In the early 1860s a small deposit of a white, chalky substance was discovered by a ranch owner on a freshly caved bluff. The substance looked and felt like chalk so it became widely used by carpenters and coopers at fisheries. The rancher attempted to dig a 75’ shaft to mine the ore but gave up when he encountered considerable water along the way.
In the early 1890s, the property was purchased by the Pacific Coast Borax Company, predecessor to U.S. Borax. Samples of the chalky ore were analyzed, identified as a new mineral, and named "priceite". However, disappointing yields and difficulties in processing the ore, led to closure of operations in 1893.
The company donated land, west of Highway 101, (containing the original mining site) to the Oregon State Parks Department, while retaining ownership of the remaining property. In the next few decades, the property was used for cattle grazing and timber harvests. In 1961, U.S. Borax donated a different portion of the land to accommodate the relocation of Highway 101.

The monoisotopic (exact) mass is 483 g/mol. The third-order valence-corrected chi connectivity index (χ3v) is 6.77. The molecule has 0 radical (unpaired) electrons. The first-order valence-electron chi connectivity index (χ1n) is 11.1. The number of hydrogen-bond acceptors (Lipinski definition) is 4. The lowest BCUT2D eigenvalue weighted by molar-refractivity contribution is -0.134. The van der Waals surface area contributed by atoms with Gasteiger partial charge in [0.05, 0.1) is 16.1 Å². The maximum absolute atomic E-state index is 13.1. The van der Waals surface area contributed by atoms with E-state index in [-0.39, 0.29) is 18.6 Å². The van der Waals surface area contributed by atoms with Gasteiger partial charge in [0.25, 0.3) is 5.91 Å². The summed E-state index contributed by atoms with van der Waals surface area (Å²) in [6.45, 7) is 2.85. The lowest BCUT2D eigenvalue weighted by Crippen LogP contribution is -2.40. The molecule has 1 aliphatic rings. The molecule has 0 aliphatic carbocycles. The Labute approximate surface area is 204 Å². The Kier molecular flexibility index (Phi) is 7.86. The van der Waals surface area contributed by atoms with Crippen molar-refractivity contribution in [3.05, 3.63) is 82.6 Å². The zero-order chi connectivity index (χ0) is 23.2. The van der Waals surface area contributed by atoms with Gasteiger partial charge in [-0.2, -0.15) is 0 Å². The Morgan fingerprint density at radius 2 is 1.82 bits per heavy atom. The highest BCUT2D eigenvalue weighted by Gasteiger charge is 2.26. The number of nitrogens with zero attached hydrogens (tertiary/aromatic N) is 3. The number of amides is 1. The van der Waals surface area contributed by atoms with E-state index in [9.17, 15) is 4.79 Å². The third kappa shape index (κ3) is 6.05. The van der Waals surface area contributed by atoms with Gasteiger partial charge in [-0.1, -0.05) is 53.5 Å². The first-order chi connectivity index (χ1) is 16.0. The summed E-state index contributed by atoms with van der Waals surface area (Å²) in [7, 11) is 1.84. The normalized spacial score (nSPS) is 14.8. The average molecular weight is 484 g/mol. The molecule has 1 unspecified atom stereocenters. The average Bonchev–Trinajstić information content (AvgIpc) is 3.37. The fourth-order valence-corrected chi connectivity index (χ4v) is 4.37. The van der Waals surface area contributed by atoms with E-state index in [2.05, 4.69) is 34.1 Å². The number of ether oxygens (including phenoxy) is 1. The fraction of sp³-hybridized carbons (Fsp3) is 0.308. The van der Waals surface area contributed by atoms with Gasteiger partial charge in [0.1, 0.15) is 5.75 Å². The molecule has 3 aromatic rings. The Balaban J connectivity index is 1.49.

In 1998, the Brooking's Urban Growth Boundary (UGB) was expanded to include the Lone Ranch property. As part of the UGB expansion, U.S. Borax was required to complete a Master Plan for development. In 2002, the property was annexed into the City of Brookings and in 2004, the City approved the Lone Ranch Master Plan.
In 2009, U.S. Borax continued their tradition of donating land for the benefit of the public, with the contribution of 10-acres to Southwestern Oregon Community College – to construct a new campus in Lone Ranch. The project received approval and was completed in 2011.